Leading Reagan historians take on Bill O'Reilly's Killing Reagan

Bill O’Reilly and his “co-author” Martin Dugard have the ability to sell millions of books, so it matters a lot what they have to say in their latest collaboration, Killing Reagan.  I have not read the book, but some leading Regan historians who have raise some serious alarms about the unflattering claims made in it.  Writing in the Washington Post, AT contributor Paul Kengor is joined by Craig Shirley, Kiron K. Skinner, and Steven F. Hayward in pointing out the problems.

First, general sourcing:

“Killing Reagan,” by Bill O’Reilly and Martin Dugard, is supposed to be a book of new scholarship on the Reagan presidency. Instead, it restates old claims and rumors, virtually all of which have been discredited by the historical record.

In this best-selling book, there are no endnotes, no bibliography, no long list of interviewees and only a smattering of footnotes. There is a section titled “Sources,” but it is only two-and-a-half pages long. It includes about two dozen sources, but that is not adequate for a subject, Ronald Reagan, who has been the focus of thousands of books and articles and who was one of the most consequential political figures of the 20th century. The works of three of us are not noted at all, and between the four of us, we have written 19 books on Reagan[.]

There are a lot of problems with some of the the sources that are employed:

Unfortunately, “Killing Reagan” shows that the old misinformation (if not disinformation) still remains with us, like a demon that cannot be exorcised. It regurgitates and resurrects much material that we had thought (and hoped) was dead and done.

For example:

There are small and large mistakes throughout “Killing Reagan.” Repeatedly, Ronald Prescott Reagan is referred to as “Ron Jr,” a minor matter but a revealing one. The book states that Reagan’s radio broadcasts of the late 1970s were once a week, but they were delivered five times a week. There are dozens of Kelley-type references to horoscope readers, astrologers, an imperious Nancy running the country and generally a persistent, clueless and oblivious Ronald Reagan — addle-brained, out of touch, dangerously uninformed. The most common word used to describe Reagan is probably “confused.”

A large part of the storyline refers to the erroneous contention that there was serious consideration about removing Reagan from office via the 25th Amendment after John Hinckley Jr. tried to assassinate him in 1981. What’s so remarkable about the 11 days Reagan spent in the hospital recovering from his wounds is that beyond the standard discussion of temporary presidential disability among some of the president’s closest aides, none of these aides or cabinet members attempted to invoke the 25th Amendment or succession laws. Former Attorney General Ed Meese, who was not interviewed for this book but who served as Reagan’s closest aide and friend for many years, was dismissive of the allegation about the 25th Amendment as utterly and completely false. We four have interviewed Meese often, and some of us have talked to him about this book and its sourcing.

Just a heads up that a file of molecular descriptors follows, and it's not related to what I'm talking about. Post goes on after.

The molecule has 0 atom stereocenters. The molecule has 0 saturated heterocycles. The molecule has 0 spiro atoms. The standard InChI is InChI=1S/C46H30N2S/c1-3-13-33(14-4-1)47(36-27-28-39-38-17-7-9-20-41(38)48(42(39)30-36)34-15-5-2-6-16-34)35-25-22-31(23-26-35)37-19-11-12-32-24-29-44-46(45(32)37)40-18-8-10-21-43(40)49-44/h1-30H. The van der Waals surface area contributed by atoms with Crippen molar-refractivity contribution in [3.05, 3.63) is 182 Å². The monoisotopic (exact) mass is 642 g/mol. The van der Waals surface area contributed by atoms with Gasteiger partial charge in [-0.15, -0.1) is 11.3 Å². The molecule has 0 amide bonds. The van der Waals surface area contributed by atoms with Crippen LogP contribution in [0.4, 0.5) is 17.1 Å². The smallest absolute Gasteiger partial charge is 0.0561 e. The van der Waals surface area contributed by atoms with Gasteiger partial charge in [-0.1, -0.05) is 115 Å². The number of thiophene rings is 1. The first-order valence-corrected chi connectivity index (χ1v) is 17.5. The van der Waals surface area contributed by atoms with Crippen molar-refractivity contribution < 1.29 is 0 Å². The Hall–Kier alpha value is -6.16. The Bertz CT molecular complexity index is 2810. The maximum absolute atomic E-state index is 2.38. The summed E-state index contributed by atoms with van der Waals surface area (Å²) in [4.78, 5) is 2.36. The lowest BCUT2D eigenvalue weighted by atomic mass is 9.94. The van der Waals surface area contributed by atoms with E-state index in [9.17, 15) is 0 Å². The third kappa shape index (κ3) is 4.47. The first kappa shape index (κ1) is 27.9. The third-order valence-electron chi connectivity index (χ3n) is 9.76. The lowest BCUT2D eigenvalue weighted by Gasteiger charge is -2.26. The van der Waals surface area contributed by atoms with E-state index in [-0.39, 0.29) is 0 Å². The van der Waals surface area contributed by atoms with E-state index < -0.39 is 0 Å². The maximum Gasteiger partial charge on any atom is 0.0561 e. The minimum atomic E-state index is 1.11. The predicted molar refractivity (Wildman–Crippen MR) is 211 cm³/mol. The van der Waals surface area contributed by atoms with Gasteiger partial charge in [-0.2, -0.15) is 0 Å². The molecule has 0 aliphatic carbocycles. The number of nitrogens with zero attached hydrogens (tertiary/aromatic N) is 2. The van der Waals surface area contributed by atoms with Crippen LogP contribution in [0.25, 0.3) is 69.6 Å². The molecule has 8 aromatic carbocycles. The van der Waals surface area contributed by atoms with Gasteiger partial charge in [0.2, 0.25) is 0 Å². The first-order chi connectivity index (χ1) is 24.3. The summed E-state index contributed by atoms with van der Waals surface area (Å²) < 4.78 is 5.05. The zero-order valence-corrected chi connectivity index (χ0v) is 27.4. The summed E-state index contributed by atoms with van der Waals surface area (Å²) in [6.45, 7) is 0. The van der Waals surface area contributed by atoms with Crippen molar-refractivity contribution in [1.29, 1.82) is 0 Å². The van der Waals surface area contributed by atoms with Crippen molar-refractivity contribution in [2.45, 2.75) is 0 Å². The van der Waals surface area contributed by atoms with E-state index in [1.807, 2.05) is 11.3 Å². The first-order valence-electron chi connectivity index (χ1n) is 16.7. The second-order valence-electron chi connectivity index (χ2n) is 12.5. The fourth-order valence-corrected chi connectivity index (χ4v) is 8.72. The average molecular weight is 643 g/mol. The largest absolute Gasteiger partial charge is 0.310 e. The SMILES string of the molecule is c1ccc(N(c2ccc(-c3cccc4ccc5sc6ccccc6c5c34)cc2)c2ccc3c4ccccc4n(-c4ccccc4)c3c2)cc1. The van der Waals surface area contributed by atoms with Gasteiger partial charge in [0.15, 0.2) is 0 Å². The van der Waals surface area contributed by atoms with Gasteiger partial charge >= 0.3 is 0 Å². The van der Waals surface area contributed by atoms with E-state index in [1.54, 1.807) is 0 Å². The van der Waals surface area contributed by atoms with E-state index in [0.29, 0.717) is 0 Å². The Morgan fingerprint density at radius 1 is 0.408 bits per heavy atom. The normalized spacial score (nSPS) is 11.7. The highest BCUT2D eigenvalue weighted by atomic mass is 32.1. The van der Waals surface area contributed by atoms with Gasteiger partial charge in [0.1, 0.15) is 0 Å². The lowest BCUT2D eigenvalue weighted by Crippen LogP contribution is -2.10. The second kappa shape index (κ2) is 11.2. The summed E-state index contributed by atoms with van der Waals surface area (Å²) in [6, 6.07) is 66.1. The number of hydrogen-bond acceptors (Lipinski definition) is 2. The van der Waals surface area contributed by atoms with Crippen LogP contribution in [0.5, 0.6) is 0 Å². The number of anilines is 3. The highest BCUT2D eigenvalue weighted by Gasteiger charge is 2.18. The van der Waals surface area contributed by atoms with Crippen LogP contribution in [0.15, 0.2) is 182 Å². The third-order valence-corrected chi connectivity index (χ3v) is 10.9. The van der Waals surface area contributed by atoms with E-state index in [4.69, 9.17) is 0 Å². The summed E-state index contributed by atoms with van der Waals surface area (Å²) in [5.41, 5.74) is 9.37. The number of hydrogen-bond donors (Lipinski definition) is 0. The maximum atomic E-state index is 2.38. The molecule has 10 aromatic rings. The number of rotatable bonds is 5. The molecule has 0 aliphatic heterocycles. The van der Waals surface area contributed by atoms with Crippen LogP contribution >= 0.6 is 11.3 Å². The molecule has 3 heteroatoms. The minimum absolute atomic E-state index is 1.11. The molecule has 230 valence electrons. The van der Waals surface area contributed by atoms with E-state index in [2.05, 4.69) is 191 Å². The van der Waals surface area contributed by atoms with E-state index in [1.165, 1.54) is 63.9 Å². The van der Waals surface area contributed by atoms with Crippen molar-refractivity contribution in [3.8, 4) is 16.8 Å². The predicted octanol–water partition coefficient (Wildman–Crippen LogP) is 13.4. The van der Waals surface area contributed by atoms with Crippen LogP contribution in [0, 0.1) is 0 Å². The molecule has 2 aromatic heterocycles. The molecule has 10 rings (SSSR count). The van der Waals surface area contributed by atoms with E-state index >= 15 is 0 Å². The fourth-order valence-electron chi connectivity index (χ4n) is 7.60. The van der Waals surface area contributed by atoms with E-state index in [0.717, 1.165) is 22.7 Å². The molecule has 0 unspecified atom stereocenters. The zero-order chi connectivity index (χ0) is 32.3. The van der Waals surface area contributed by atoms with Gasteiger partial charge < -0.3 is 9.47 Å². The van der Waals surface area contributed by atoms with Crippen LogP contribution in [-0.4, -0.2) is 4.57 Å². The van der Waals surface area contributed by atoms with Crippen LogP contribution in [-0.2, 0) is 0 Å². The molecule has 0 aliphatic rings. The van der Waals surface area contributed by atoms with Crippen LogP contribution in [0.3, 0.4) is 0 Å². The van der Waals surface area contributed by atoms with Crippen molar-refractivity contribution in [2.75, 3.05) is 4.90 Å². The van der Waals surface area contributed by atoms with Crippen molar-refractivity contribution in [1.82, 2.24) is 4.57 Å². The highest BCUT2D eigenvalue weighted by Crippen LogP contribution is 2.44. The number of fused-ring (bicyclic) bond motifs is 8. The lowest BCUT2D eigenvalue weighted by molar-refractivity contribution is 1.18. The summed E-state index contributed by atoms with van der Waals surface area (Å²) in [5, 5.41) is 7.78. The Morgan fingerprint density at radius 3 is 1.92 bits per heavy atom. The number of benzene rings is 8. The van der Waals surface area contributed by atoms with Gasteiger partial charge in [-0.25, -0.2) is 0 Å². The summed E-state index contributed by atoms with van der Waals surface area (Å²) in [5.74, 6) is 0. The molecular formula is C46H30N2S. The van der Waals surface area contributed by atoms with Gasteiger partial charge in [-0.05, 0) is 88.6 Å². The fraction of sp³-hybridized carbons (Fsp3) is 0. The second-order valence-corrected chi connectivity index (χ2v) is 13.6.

It speaks volumes that none of the hundreds of former Reagan White House staffers has stepped forward to corroborate the story. Reagan’s national security adviser, Richard V. Allen, told us flatly that “Killing Reagan” is “garbage.” Allen was also there the day Reagan was shot, but again, neither O’Reilly nor Dugard spoke to him. They list only four people interviewed, including Lesley Stahl — a CBS journalist who was not a primary source and who was always extremely dismissive of Reagan’s cognitive abilities.

As far as Reagan’s mental acuity, which this book presents as nose-diving very early in his presidency, only in 1994 did Reagan’s doctors at the Mayo Clinic find evidence of Alzheimer’s, six years after he left office, and they issued a statement at the time stating such. By all accounts, the hundreds of people who interacted with Reagan on a daily basis found a bright, erudite and engaged man.

There are other elements of the book that suggest a hit piece.  Given Bill O’Reilly’s vast visibility, it behooves him to face his critics squarely and give ample airtime to these historians.